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The Great McGinty Review

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Hobo Dan McGinty so impresses The Boss and The Politician by managing to vote 37 times in one election that they sponsor his ascent of the political ladder from alderman to mayor and governor. However, he recovers his sense of decency on marrying Catherine and that's when his problems really begin.

★★★★

Few film-makers have struck a patch as purple as the one that Preston Sturges enjoyed between 1940-44. The pictures he produced in this period became the benchmark for American screen comedy and provided the link between the sophisticated conceits of Ernst Lubitsch and the tougher societal swipes aimed by another German emigré, Billy Wilder. So, it should come as no surprise to learn either that Sturges spent part of his youth in Europe or that he was given the latitude to launch his acerbic assault on the American Dream by the most transatlantic of all Hollywood studios, Paramount.

In 1941, Sturges won the inaugural Oscar for Best Original Screenplay for this directorial debut. On accepting, he apologised for his own absence and announced that he was happy to collect the award on Mr Sturges's behalf. He later regretted his flippancy, but it was a suitable way to receive an accolade for a script that was anything but original, as it had begun life as The Vagrant back in 1933 - the same year in which he broke through as a Hollywood scenarist with another exposé of graft in high places, The Power and the Glory. Sturges had then spent the remainder of the decade urging Paramount to produce the script and they finally agreed when he offered to sell it for just $10, on the proviso that he also directed.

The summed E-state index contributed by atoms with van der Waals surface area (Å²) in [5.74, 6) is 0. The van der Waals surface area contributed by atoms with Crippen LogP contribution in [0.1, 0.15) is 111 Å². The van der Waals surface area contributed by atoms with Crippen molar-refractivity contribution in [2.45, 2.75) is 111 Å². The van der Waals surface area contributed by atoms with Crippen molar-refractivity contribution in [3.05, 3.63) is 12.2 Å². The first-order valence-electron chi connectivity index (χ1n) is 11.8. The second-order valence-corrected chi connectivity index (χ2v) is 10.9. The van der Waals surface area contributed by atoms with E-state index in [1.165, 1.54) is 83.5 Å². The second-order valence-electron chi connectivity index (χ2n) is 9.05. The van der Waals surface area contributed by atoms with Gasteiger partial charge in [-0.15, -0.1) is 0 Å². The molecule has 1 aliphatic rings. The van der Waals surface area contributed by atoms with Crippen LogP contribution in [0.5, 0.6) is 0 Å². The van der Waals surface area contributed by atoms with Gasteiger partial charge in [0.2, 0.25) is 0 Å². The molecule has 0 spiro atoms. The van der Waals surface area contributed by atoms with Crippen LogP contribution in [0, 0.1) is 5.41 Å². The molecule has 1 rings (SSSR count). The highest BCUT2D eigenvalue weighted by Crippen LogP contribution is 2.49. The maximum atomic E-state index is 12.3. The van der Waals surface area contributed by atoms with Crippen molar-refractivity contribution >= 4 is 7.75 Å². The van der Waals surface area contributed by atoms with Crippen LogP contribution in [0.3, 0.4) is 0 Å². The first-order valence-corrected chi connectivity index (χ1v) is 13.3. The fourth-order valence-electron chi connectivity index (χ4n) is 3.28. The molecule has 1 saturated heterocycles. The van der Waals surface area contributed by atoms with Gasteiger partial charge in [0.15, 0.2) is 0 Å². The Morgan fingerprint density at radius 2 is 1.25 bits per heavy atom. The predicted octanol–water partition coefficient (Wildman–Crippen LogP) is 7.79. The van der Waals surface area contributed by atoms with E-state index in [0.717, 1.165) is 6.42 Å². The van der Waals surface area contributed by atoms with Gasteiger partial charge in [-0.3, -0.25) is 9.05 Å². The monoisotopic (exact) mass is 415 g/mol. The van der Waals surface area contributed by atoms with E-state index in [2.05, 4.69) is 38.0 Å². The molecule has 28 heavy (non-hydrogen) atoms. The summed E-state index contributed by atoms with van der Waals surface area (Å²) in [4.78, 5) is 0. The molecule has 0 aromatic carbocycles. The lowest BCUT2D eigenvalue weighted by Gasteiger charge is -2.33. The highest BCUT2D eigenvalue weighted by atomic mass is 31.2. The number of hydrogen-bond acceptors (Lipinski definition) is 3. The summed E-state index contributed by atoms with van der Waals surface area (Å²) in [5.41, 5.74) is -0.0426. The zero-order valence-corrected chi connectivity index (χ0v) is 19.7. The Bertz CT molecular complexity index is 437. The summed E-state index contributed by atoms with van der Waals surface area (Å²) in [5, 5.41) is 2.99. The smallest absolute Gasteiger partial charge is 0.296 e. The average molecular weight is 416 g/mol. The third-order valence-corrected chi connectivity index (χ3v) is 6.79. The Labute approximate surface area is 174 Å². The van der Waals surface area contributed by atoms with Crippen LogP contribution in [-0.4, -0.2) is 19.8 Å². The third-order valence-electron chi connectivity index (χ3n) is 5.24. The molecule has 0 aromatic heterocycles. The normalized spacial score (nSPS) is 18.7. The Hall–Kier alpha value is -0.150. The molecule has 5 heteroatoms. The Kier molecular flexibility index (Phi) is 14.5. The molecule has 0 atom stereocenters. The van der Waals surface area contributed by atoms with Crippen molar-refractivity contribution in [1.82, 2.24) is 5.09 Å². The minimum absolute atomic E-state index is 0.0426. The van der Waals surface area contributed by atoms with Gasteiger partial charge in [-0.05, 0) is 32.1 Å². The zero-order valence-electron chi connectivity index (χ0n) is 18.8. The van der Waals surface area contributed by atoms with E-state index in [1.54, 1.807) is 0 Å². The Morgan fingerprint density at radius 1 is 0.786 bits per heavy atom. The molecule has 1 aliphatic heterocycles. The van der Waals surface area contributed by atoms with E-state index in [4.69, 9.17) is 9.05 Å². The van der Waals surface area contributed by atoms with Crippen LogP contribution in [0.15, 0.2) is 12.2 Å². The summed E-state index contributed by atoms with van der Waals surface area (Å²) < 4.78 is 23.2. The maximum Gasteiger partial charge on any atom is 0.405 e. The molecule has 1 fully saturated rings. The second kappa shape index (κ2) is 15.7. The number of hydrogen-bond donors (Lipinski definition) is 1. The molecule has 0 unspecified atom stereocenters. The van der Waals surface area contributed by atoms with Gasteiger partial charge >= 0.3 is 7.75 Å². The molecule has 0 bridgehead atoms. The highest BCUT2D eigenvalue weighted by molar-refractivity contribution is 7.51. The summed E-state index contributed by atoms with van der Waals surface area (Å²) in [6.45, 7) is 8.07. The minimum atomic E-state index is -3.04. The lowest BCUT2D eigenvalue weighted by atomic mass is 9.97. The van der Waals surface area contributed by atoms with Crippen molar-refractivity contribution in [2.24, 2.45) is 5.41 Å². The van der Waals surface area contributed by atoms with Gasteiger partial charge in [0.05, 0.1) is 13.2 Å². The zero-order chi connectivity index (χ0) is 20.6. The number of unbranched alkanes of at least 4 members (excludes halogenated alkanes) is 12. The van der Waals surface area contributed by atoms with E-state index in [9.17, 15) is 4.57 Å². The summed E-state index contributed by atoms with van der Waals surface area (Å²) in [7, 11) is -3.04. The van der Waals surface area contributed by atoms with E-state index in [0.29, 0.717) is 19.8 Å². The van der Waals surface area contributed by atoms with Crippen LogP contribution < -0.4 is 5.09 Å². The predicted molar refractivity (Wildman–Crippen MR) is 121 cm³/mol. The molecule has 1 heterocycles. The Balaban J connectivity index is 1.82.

Considering that the studio only gave him a budget of $35,000 and a three-week shooting schedule, the film's trenchant wit and visual subtlety are nigh on miraculous. Brian Donlevy's rise and fall is charted with a sagacious mix of silent clowing and scorching wisecracks, which were delivered with stinging precision by the likes of William Demarest, Harry Rosenthal, Frank Moran, Jimmy Conlin and Robert Warwick, who would become key members of Sturges's stock company.  



 Sturges would improve considerably as a director. But, this comic Kane has lost little of its venom. Indeed, in an era of floating chads, its message is more relevant than ever.

This sharp low-budget 1940's comedy from Preston Sturges is a good example of his wit and invention